"This new map provides the best evidence to date that normal matter, largely in the form of galaxies, accumulates along the densest concentrations of dark matter. The map reveals a loose network of filaments that grew over time and intersect in massive structures at the locations of clusters of galaxies.
"The map stretches halfway back to the beginning of the universe and shows how dark matter has grown increasingly 'clumpy' as it collapses under gravity.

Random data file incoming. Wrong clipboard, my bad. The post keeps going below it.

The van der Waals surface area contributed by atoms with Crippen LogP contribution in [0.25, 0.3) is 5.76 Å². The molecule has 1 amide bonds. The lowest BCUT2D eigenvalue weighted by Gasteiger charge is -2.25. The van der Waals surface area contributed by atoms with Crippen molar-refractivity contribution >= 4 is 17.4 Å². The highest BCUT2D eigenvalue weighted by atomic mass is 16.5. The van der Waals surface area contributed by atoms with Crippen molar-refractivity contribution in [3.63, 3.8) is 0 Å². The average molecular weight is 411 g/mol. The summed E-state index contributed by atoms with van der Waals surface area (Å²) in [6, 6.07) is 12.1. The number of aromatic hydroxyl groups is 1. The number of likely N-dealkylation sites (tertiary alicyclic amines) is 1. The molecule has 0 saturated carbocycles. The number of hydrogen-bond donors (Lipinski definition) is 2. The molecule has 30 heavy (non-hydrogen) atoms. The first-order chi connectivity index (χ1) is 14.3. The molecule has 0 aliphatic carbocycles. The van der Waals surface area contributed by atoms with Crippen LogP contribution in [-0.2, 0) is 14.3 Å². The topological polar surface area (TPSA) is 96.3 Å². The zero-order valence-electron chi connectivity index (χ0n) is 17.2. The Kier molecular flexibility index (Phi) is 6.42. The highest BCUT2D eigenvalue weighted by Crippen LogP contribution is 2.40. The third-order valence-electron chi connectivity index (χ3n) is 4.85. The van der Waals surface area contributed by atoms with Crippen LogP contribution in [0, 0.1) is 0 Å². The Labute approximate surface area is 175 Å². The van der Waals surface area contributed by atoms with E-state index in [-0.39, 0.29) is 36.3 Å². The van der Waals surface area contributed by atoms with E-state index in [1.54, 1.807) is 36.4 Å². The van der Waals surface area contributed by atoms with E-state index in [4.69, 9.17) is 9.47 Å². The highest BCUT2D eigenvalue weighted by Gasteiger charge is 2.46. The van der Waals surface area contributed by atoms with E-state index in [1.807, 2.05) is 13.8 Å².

"Mapping dark matter's distribution in space and time is fundamental to understanding how galaxies grew and clustered over billions of years. Tracing the growth of clustering in dark matter may eventually also shed light on dark energy, a repulsive form of gravity that would have influenced how dark matter clumps.
"The research results appeared online today in the journal Nature and were presented at the 209th meeting of the American Astronomical Society in Seattle by Richard Massey and Nick Scoville. Both researchers are from the California Institute of Technology in Pasadena, California."